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Rainfall in Arid Zones: Possible Effects of Climate Change on the Population Ecology of Blue Cranes
Res Altwegg and Mark D. Anderson
Vol. 23, No. 5 (Oct., 2009), pp. 1014-1021
Published by: British Ecological Society
Stable URL: http://www.jstor.org/stable/40407711
Page Count: 8
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1. Understanding the demographie mechanisms through which climate affects population dynamics is criticai for predicting climate change impacts on biodiversity. In arid habitats, rainfall is the most important forcing climatic factor. Rainfall in arid zones is typically variable and unpredictable, and we therefore hypothesise that its seasonality and variability may be as important for the population ecology of arid zone animais as its total amount. 2. Here we examine the effect of these aspects of rainfall on reproduction and age specifie survival of blue cranes (Anthropoidesparadiseus Lichtenstein) in the semi-arid eastern Nama Karoo, South Africa. We then use our results to predict the effect of changes in rainfall at the population level. 3. Using combined capture-mark-resighting and dead-recovery models, we estimated average survival of cranes to be 0-53 in their first year, 0-73 in their second and third year, and 0-96 for older birds. 4. We distinguished between three seasons, based on the blue cranes' breeding phenology: early breeding season, late breeding season and nonbreeding season. Cranes survived better with increasing rainfall during the late but not early breeding season. Based on road counts and success of monitored nests, reproduction was positively associated with rainfall during the early but not late breeding season. 5. A matrix population model predicted that population growth rate would increase with increasing rainfall. A stochastic analysis showed that variation in early breeding season rainfall increased population growth slightly due to the nonlinear relationship between rainfall and reproduction. This effect was opposed by the effect of variation in late breeding season rainfall on survival and overall, variation in rainfall had a negligible effect on population growth. 6. Our results allow predictions to be made for a range of climate-change scenarios. For example, a shift in seasonality with drier Springs but wetter summers would likely decrease reproduction but increase survival, with little overall effect on population growth.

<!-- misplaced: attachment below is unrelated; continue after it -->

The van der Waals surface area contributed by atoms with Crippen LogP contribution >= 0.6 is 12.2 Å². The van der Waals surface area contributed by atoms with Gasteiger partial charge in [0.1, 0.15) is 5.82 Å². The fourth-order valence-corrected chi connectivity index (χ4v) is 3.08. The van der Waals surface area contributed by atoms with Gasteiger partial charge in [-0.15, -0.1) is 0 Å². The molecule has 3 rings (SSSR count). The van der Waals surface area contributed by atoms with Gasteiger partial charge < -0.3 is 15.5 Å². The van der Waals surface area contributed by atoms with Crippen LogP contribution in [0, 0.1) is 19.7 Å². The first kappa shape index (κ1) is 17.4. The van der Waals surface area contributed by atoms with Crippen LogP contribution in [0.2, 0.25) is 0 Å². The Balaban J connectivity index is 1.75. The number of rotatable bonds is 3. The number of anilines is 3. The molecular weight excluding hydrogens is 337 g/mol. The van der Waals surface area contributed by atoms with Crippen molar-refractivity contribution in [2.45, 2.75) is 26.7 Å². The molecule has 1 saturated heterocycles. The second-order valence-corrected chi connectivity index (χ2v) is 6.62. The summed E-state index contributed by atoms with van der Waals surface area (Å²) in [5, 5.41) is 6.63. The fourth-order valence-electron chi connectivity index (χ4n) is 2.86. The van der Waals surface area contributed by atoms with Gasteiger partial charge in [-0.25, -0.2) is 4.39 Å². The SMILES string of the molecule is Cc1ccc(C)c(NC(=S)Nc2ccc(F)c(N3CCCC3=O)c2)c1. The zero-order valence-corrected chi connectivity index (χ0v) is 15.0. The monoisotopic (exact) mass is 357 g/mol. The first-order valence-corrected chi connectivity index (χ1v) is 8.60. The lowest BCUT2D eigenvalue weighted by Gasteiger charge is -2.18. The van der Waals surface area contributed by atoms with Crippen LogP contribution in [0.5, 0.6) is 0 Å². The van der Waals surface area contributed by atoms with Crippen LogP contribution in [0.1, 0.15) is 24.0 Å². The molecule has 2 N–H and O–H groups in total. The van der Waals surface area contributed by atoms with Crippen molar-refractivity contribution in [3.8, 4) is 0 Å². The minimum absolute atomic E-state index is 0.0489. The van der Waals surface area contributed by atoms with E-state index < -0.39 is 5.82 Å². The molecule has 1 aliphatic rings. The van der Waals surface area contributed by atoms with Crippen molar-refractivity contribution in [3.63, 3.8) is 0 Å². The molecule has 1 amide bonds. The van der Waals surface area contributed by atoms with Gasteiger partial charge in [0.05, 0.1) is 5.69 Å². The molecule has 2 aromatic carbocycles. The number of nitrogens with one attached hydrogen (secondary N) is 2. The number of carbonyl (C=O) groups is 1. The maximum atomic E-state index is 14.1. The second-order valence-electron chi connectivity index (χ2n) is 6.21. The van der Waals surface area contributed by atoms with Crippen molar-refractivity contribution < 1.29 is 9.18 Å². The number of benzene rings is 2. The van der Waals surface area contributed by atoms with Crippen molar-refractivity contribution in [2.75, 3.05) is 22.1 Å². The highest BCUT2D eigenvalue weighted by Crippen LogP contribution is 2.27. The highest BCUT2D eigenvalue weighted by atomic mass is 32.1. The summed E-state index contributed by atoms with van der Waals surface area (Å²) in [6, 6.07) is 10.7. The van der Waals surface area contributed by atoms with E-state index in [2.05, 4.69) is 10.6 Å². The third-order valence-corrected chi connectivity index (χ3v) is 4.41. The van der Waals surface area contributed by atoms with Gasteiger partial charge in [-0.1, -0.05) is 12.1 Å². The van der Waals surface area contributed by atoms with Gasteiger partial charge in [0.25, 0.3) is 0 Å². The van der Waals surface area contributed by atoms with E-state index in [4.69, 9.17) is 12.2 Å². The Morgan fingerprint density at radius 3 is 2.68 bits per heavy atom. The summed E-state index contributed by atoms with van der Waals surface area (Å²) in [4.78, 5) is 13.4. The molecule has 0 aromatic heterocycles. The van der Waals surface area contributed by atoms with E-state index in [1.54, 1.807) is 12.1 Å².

Functional Ecology © 2009 British Ecological Society